One common mistake is that small-business practitioners often don’t get timely tax and accounting advice. Setting up your accounting system, ensuring that you are aware of all the documents that should be kept and confirming that your business has been set up in the most tax-efficient manner are key for any business to succeed. Nothing has to be too complex, but you do have to have a system. Consulting with a professional accountant before you start can save you thousands of dollars, and many offer some of their time for free.

Having a great online presence is a crucial part of any business. This is your stage to explain your business to a larger audience and to be found by your prospects. Many business owners tend to underestimate the budget and time it takes to develop their websites. There are great free websites you can use if your budget is low, but do keep in mind that you will be limited in functionality and customization. If you would like a high-quality website, consult a professional to plan out a budget and timeline so you have realistic expectations.

A common mistake business owners often make is taking on too much themselves without seeking the right advice. These days, business owners have a huge array of resources available to them and often make the mistake of substituting Google for the advice of a professional. The old adage still applies: “Penny wise and pound foolish.” In today’s market, most advisers are flexible with their fees and willing to accommodate startup budgets. Better to seek the advice of a professional and spend a little now to do it right than a lot later to fix a mistake.

The one mistake many businesses make is not having an overall idea of why they are in business. Every business needs a strong and consistent purpose behind what it does: a purpose that goes beyond their product or service. This enables a business to become brand-led, and everything it does is aligned to this purpose. This is what we call having a “big idea”: the “why” behind your business that excites and motivates you. It’s the starting point to creating innovative ideas for adding value, making customers happier and establishing loyalty to your brand.

M ista kes m ade by bu si ness owners while dealing with employees can cause serious consequences for companies. Some common mistakes are: ■Lack of employment-related documentation; ■Failure to recognize stellar employees and make poor performers aware of their deficiencies; and ■Fast hires, slow fires. Poor hires can lead to a host of problems. At termination, be aware of your legal obligations, but don’t delay the decision. Rectifying staff-related issues before they become serious can save headaches and expenses.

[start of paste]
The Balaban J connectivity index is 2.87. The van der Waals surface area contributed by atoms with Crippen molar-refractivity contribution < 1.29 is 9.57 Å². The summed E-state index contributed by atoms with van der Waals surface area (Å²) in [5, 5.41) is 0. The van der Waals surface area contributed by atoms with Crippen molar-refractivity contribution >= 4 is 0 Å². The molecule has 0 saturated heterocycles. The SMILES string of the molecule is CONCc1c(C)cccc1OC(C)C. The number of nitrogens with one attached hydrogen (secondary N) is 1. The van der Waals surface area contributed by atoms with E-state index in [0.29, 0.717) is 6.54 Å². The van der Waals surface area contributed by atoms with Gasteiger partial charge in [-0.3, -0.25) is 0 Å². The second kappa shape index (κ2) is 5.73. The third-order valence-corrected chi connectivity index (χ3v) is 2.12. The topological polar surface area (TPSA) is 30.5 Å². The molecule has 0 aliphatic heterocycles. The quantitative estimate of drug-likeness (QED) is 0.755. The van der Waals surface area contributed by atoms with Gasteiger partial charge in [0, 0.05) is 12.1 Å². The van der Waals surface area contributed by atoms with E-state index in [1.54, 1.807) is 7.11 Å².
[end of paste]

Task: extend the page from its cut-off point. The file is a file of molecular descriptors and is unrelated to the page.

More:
Running a small business requires hard work and tireless effort. An experienced lawyer who is easy to work with is essential. We get that. For more than 40 years, small businesses have chosen McQuarrie Hunter to advance and protect their interests. Our legal services for small businesses include: Commercial Lending

Franchising

Commercial Real Estate Corporate Law

Intellectual Property — Trademarks & Licensing

Employment Law

Litigation

Family Business and Succession Planning

Non-Competition / Non-Disclosure Agreements

At McQuarrie Hunter, small business matters. Call us for a consultation.

.

Central City Tower, Surrey


TD Canada Trust

When you run a business, you shouldn’t have to stop for advice

Switch for up to

$450

1

CASH

In person or by phone, we make it easy to get the help you need. With long days, longer nights and often weekends, running a business can leave you little time to get the banking advice you need. That’s why we offer longer hours, branches that open Sundays and Business Banking Specialists who do what it takes to accommodate your busy schedule. There’s even a dedicated Small Business Call Centre, which you can access before the workday starts and well after it ends. So take our advice: switch to TD today.

To learn more, visit a branch, call 1-800-450-7318 or go to www.tdcanadatrust.com/advice

Banking can be this comfortable 1 Offer available October 1 to October 31, 2012. Offer may be changed, extended or withdrawn at any time without notice. Conditions apply. See us for details. ®/ The TD logo and other trademarks are the property of The Toronto-Dominion Bank or a wholly owned subsidiary, in Canada and/or other countries.

Business in Vancouver - Small Business 2012  

Small Business Month and Small Business Week for 2012

Business in Vancouver - Small Business 2012  

Small Business Month and Small Business Week for 2012